5 spring-cleaning tips for a healthier home

by Kaiser Permanente |
Person cleaning their home

Now that it's spring, it’s a good time to freshen up our homes by, yes, spring cleaning. A clutter-free space has health benefits and can help build calm and a stronger sense of well-being. Here are a few tips to jump-start your spring cleaning.

Set clear goals

When starting a project, we often overestimate what we can do. You may want to tackle your entire space. But you’ll run out of steam or feel frustrated that you can’t get it all done. Then you’ll be left with unfinished projects and clutter — which can cause stress and negatively impact your mood.1

Instead of trying to do it all, start with one room or section, like the bathroom or pantry. Set a specific goal, like organizing a hall closet. Once you tackle the first job, cross it off your list and move on to the next one.

Go over, under, and in

To really get a deep clean, focus on areas that are often overlooked, such as the top of the fridge, under the bed, and inside the coffee machine. Schedule time to wash curtains and pillows — you only need to clean these items a few times a year. It’s especially important to keep your space dust-free if you’re prone to allergies. So consider investing in a vacuum or air cleaner with a HEPA filter, which traps dust mites, animal dander, and pollen — it can help keep your allergies at bay.

To clean frequently used surfaces like doorknobs, light switches, and countertops, you can use a solution of soap and water. To disinfect these areas, use a household disinfectant or make a bleach solution by mixing 5 tablespoons (one-third cup) bleach per gallon of water, or 4 teaspoons bleach per quart of water.2 It’s a good idea to make sure you’re in a well-ventilated room when mixing and using a bleach solution.

Cut out clutter

It happens to everyone — a stack of mail piled on the kitchen table, shoes littering the hall, and empty bottles of ketchup in the fridge. Clutter takes up space and can create unnecessary stress. And it can negatively impact your sense of well-being.3 To combat clutter, create designated spaces — a bin or closet for shoes, a rack for magazines, or a hook for keys. If you have a stack of art from your kids, gather it in a large portfolio binder or something similar. Store the pieces that have meaning and recycle the rest.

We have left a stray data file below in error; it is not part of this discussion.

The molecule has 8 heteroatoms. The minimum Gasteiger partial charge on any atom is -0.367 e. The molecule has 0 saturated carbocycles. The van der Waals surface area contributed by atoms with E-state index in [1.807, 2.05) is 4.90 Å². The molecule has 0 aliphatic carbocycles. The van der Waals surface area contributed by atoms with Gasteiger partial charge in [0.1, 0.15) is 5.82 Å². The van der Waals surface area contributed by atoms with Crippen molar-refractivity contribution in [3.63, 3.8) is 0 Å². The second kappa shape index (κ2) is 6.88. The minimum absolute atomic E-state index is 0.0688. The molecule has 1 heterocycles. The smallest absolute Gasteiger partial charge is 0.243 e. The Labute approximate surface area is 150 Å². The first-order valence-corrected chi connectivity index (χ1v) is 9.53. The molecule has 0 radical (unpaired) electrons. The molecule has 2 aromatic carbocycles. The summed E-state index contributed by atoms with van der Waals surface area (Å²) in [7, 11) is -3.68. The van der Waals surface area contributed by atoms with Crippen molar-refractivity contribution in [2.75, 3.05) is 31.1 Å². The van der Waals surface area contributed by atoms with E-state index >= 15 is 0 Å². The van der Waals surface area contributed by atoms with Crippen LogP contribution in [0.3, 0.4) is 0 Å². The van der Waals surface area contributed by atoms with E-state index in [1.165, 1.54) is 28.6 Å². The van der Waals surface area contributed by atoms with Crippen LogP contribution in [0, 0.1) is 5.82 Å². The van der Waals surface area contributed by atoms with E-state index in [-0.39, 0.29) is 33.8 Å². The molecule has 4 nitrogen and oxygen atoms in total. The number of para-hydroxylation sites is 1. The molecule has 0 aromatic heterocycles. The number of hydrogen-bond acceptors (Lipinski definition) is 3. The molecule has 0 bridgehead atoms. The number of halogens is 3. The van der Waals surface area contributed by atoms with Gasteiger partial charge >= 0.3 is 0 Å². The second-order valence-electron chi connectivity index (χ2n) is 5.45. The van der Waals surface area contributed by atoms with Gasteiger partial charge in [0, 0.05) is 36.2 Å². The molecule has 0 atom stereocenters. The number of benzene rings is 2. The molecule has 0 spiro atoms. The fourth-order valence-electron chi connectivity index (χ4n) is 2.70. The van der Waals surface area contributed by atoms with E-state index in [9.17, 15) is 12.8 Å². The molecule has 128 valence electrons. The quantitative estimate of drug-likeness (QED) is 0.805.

Another tip: Set aside 5 to 10 minutes each day for decluttering. For example, go through the mail and keep, recycle, or throw away each item. You can get the whole family involved in helping to declutter — that way it’s a team effort.

Look at labels

To clear cabinet space, get rid of expired items. Start by removing all dry goods, oils, and spices from your drawers and cupboards. Place any items with past "best by" dates in a pile. Do the same with your fridge, then discard them. While expired spices aren’t necessarily harmful, they do lose flavor over time. You’ll also want to rid your medicine cabinet of expired prescriptions, or ones you no longer use. Not sure what to do with them? Check out our online resource center for tips on how to safely throw away or flush certain medications.

Find a routine

After a major cleaning or organizing session, set a schedule for upkeep. It will take less time and make it easier to do a quick pickup. That way you’re spending a few minutes each day tidying up, instead of an entire day. So, whether it’s cleaning out the fridge every Sunday or loading the dishwasher each night, find a routine that works for you.

You can also create a less stressful environment by making, and sticking with, a routine in your everyday life. For example, you can make your bedroom a sanctuary — and sleep better — by removing electronic devices and going to bed at the same time each night. Organizing your home can be the first step in organizing other parts of your life.

Most importantly, having a clean, clutter-free environment can help you reduce stress, improve your mood, and better manage your allergies. So, find a way to tidy up that works best for you ­— and you’ll be on your way to a healthy home.

1 "No Place Like Home: Home Tours Correlate With Daily Patterns of Mood and Cortisol," Personality and Social Psychology Bulletin, November 2009, psp.sagepub.com/content/36/1/71.

2 "Cleaning and Disinfecting Your Home," CDC.gov, accessed April 13, 2020, https://www.cdc.gov/coronavirus/2019-ncov/easy-to-read/prevent-getting-sick/disinfecting-your-home.html.

3 "The Dark Side of Home: Assessing Possession ‘clutter’ on Subjective Well-Being," Journal of Environmental Psychology, March 2016, researchgate.net/publication/298428874_The_dark_side_of_home_Assessing_possession_’clutter’_on_subjective_well-being.